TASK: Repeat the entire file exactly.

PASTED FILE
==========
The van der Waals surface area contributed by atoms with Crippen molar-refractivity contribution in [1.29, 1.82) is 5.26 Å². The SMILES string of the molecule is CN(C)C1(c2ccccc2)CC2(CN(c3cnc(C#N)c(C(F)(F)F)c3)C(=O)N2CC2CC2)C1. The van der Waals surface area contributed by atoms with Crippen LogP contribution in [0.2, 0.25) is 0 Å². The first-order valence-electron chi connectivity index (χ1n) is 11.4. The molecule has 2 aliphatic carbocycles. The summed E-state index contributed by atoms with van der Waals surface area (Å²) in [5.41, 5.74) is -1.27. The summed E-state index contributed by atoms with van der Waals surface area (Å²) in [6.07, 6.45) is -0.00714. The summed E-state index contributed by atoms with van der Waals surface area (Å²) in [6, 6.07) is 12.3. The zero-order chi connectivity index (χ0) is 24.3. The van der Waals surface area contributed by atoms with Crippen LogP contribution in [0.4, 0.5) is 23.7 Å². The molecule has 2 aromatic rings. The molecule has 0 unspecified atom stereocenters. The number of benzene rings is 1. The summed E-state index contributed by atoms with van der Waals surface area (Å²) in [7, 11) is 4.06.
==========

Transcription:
The van der Waals surface area contributed by atoms with Crippen molar-refractivity contribution in [1.29, 1.82) is 5.26 Å². The SMILES string of the molecule is CN(C)C1(c2ccccc2)CC2(CN(c3cnc(C#N)c(C(F)(F)F)c3)C(=O)N2CC2CC2)C1. The van der Waals surface area contributed by atoms with Crippen LogP contribution in [0.2, 0.25) is 0 Å². The first-order valence-electron chi connectivity index (χ1n) is 11.4. The molecule has 2 aliphatic carbocycles. The summed E-state index contributed by atoms with van der Waals surface area (Å²) in [5.41, 5.74) is -1.27. The summed E-state index contributed by atoms with van der Waals surface area (Å²) in [6.07, 6.45) is -0.00714. The summed E-state index contributed by atoms with van der Waals surface area (Å²) in [6, 6.07) is 12.3. The zero-order chi connectivity index (χ0) is 24.3. The van der Waals surface area contributed by atoms with Crippen LogP contribution in [0.4, 0.5) is 23.7 Å². The molecule has 2 aromatic rings. The molecule has 0 unspecified atom stereocenters. The number of benzene rings is 1. The summed E-state index contributed by atoms with van der Waals surface area (Å²) in [7, 11) is 4.06.